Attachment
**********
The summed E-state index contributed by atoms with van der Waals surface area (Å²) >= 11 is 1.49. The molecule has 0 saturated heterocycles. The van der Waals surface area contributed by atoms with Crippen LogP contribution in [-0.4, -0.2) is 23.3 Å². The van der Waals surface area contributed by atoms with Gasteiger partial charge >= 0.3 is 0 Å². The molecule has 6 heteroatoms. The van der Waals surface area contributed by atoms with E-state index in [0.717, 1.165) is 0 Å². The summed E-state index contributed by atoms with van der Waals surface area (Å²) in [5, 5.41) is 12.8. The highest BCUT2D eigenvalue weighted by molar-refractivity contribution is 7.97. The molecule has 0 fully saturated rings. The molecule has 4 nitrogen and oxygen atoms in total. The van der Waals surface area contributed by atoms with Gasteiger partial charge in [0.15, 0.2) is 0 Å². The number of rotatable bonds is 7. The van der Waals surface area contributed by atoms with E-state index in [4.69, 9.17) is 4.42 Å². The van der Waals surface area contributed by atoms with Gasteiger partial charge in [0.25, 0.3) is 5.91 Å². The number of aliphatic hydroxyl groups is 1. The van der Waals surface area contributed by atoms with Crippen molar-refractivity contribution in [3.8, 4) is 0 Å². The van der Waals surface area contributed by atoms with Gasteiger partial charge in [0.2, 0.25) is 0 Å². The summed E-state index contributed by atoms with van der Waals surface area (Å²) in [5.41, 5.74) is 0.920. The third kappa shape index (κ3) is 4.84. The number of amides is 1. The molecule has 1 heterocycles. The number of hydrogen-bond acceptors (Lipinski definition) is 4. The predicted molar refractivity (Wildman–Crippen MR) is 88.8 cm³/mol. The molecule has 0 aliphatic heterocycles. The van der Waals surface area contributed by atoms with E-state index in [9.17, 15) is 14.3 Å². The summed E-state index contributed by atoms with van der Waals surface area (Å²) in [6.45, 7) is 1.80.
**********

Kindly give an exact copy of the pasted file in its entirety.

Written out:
The summed E-state index contributed by atoms with van der Waals surface area (Å²) >= 11 is 1.49. The molecule has 0 saturated heterocycles. The van der Waals surface area contributed by atoms with Crippen LogP contribution in [-0.4, -0.2) is 23.3 Å². The van der Waals surface area contributed by atoms with Gasteiger partial charge >= 0.3 is 0 Å². The molecule has 6 heteroatoms. The van der Waals surface area contributed by atoms with E-state index in [0.717, 1.165) is 0 Å². The summed E-state index contributed by atoms with van der Waals surface area (Å²) in [5, 5.41) is 12.8. The highest BCUT2D eigenvalue weighted by molar-refractivity contribution is 7.97. The molecule has 0 fully saturated rings. The molecule has 4 nitrogen and oxygen atoms in total. The van der Waals surface area contributed by atoms with Gasteiger partial charge in [0.15, 0.2) is 0 Å². The number of rotatable bonds is 7. The van der Waals surface area contributed by atoms with E-state index in [4.69, 9.17) is 4.42 Å². The van der Waals surface area contributed by atoms with Gasteiger partial charge in [0.25, 0.3) is 5.91 Å². The number of aliphatic hydroxyl groups is 1. The van der Waals surface area contributed by atoms with Crippen molar-refractivity contribution in [3.8, 4) is 0 Å². The van der Waals surface area contributed by atoms with Gasteiger partial charge in [0.2, 0.25) is 0 Å². The summed E-state index contributed by atoms with van der Waals surface area (Å²) in [5.41, 5.74) is 0.920. The third kappa shape index (κ3) is 4.84. The number of amides is 1. The molecule has 1 heterocycles. The number of hydrogen-bond acceptors (Lipinski definition) is 4. The predicted molar refractivity (Wildman–Crippen MR) is 88.8 cm³/mol. The molecule has 0 aliphatic heterocycles. The van der Waals surface area contributed by atoms with E-state index in [9.17, 15) is 14.3 Å². The summed E-state index contributed by atoms with van der Waals surface area (Å²) in [6.45, 7) is 1.80.